These events formed part of our participation in this year’s International Level Crossing Awareness Day (ILCAD). These were supported by our national television advertisement ’See Track/Think Train’: http://youtu.be/Uy-sIfsW7tg
Building on the success of these past events, we are planning to hold an equally successful winter campaign in January 2014 focusing on the safe use of crossings and raising awareness of the risks associated with the British winter.
The winter campaign will consist of similar awareness events at level crossings nationally, supported by regional radio advertisements with messages addressing user behaviour and highlighting winter preparedness information throughout November 2013 and February 2014.
It has been shown that only around 40 percent of people feel prepared for severe weather, according to new research undertaken in November 2012.
Kerryanne Delbridge, Communications Manager for Level Crossings said: "our weather can change quickly. One of the key drivers behind this year’s campaign is to encourage everyone who uses level crossings to start thinking about how severe weather could impact them at home, before setting out on journeys, in their communities and at their place of work. For example, for motorists, by checking that car headlights are working; or for users of footpath crossings, to wear the correct footwear, and to carry a torch as the dark, winter nights draw in.
"Interestingly, even though 50 per cent of all reported road traffic collisions happen at night in wet conditions, throughout winter, traffic accidents can increase by a third during 3pm and 6pm. Local showers can leave road surfaces wet, leading to glare from low winter sun. So, an important message is that level crossing users are extra vigilant of the risks at level crossings at this time of year.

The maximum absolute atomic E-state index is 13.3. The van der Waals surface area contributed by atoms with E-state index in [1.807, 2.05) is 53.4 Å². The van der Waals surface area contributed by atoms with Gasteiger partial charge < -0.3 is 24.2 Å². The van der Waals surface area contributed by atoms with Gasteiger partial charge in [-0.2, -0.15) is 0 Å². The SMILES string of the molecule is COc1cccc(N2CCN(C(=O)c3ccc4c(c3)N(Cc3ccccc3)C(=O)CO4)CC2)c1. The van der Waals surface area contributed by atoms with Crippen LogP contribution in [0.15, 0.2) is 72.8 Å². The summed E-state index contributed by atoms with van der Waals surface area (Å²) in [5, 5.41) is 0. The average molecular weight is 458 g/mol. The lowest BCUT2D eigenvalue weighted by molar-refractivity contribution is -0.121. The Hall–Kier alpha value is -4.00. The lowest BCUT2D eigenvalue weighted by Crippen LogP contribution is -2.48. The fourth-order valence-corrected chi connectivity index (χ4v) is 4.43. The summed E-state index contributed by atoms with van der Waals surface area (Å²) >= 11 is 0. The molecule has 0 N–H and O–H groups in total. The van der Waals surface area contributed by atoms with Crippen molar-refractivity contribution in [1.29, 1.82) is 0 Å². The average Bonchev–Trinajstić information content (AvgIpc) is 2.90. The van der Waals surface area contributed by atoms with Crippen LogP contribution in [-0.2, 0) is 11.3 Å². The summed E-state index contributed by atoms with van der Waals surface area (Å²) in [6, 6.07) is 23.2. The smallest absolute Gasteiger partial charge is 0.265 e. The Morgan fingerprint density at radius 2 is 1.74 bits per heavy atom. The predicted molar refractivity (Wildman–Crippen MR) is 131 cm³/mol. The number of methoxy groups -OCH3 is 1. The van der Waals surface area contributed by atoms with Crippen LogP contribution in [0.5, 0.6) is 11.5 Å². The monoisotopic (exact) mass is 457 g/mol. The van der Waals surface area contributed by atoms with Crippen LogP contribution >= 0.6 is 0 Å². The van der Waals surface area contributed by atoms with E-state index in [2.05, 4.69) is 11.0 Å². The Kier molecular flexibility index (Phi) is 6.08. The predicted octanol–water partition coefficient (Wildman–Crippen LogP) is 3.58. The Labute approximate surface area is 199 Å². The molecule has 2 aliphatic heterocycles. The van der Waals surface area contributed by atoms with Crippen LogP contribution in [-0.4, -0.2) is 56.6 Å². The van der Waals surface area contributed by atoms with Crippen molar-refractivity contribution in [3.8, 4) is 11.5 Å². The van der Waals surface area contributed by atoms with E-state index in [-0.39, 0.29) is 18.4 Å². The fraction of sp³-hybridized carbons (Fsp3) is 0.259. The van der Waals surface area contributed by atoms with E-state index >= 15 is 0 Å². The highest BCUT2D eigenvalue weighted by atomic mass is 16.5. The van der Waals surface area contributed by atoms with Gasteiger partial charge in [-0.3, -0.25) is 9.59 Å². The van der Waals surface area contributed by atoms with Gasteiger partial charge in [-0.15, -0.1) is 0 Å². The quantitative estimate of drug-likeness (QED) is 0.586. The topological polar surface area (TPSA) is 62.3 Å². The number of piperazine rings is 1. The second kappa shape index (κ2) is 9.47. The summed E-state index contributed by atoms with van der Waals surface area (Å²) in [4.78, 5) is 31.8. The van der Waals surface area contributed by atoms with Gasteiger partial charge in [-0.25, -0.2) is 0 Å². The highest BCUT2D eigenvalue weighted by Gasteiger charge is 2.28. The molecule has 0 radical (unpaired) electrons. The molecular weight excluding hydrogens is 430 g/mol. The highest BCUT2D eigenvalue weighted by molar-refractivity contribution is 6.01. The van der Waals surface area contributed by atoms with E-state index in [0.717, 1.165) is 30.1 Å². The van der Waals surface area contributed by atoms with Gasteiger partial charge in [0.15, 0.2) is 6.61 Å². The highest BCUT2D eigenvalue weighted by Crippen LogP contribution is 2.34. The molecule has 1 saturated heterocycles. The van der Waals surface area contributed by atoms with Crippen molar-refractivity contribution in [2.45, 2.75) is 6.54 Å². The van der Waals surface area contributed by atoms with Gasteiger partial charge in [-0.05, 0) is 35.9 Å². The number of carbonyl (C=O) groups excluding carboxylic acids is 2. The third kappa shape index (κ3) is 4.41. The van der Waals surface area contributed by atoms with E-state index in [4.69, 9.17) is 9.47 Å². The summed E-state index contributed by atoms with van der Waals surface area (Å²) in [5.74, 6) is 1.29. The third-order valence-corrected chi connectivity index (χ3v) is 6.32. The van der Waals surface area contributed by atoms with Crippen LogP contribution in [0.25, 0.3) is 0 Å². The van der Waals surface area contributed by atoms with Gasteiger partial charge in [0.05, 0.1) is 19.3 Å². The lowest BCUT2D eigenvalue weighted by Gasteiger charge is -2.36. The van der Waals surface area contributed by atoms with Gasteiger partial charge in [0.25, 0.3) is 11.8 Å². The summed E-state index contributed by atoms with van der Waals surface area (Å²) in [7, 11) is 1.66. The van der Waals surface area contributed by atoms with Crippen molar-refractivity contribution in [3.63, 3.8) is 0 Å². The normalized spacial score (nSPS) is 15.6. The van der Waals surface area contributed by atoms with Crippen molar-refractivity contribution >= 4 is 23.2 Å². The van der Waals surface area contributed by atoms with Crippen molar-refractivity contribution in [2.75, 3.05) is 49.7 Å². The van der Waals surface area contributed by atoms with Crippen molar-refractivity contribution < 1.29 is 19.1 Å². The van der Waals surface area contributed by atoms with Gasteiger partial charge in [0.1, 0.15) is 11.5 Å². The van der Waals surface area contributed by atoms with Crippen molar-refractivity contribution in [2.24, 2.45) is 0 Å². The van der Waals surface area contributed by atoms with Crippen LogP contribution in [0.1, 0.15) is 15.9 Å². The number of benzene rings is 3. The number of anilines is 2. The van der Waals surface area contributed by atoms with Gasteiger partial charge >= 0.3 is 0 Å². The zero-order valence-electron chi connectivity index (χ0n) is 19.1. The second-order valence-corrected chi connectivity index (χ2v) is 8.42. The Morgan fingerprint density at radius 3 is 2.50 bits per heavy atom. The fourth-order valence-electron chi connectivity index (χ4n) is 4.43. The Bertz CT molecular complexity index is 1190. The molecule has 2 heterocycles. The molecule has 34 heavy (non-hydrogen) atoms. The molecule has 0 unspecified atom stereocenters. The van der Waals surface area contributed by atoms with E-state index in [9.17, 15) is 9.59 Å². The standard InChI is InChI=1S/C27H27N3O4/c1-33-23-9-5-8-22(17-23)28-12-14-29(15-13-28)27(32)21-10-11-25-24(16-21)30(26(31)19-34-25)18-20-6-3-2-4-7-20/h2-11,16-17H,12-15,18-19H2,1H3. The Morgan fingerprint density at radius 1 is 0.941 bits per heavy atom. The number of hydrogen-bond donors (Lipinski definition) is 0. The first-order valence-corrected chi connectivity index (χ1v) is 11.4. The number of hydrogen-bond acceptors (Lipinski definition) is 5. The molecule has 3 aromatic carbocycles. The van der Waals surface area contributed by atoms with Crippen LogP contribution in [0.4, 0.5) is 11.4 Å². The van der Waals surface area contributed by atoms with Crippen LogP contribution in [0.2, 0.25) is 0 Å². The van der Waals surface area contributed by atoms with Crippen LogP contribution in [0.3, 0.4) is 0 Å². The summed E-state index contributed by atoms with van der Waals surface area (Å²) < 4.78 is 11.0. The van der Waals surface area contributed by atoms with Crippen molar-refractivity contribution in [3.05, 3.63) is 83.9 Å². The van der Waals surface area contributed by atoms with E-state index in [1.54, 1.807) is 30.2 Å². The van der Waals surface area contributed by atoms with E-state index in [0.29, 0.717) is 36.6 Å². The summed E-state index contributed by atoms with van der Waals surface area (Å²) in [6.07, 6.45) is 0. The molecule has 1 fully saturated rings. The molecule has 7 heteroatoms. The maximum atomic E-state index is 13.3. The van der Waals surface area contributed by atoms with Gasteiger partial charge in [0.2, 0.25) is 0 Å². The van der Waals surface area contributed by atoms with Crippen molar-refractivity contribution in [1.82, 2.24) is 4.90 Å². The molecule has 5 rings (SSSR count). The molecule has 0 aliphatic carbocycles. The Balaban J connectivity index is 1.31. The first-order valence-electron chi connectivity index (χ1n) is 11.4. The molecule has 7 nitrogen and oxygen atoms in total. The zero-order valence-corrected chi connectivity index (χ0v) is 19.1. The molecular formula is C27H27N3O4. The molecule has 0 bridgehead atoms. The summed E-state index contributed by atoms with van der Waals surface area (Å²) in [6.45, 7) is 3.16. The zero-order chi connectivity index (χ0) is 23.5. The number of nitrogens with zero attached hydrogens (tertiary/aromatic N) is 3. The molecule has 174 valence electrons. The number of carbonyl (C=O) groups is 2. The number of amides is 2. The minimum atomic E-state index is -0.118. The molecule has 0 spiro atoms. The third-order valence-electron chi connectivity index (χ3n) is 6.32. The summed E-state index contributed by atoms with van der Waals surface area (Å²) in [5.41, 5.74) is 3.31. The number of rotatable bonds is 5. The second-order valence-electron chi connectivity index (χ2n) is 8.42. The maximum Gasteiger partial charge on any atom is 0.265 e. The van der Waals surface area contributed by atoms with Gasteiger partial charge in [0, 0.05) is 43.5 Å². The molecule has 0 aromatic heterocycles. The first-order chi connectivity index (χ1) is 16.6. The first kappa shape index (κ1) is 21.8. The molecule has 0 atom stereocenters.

“The campaign will be supported by hard facts to raise awareness and change behaviours. For example, if a level crossing has a flashing red light, it can be less than ten seconds before the train comes through at full speed and the stopping distance of a train is roughly 20 Premier League football pitches. These are all facts that adults and children can understand and quantify into not just winter weather messages but also their daily behaviours around level crossings.”
The campaign will be supported by a winter preparedness checklist on the Network Rail level crossings web pages:
Distraction floor transfer trials with the awareness message: “Distractions can cost you your life”
Trials are currently going ahead for distraction floor transfers, aimed at raising awareness for users on the approach to level crossings.
Part of the ongoing Rail Safety and Standards Board (RSSB) T984 research used eye tracking to establish where crossing users are looking whilst using crossings. The data showed that users spend a high proportion of their time looking down at the floor just before, or at, the level crossing gate.
On this basis, the National Level Crossing Team has commissioned the production of floor transfers for trials at 20 sites.
Additionally, a questionnaire has been produced by our own Principle Occupational Psychologist to measure the efficacy of the signs. These questions will be put to all users, collecting their experience of using the level crossing, beforehand and afterwards.
An application guidance document has also been produced to support the release of this trial.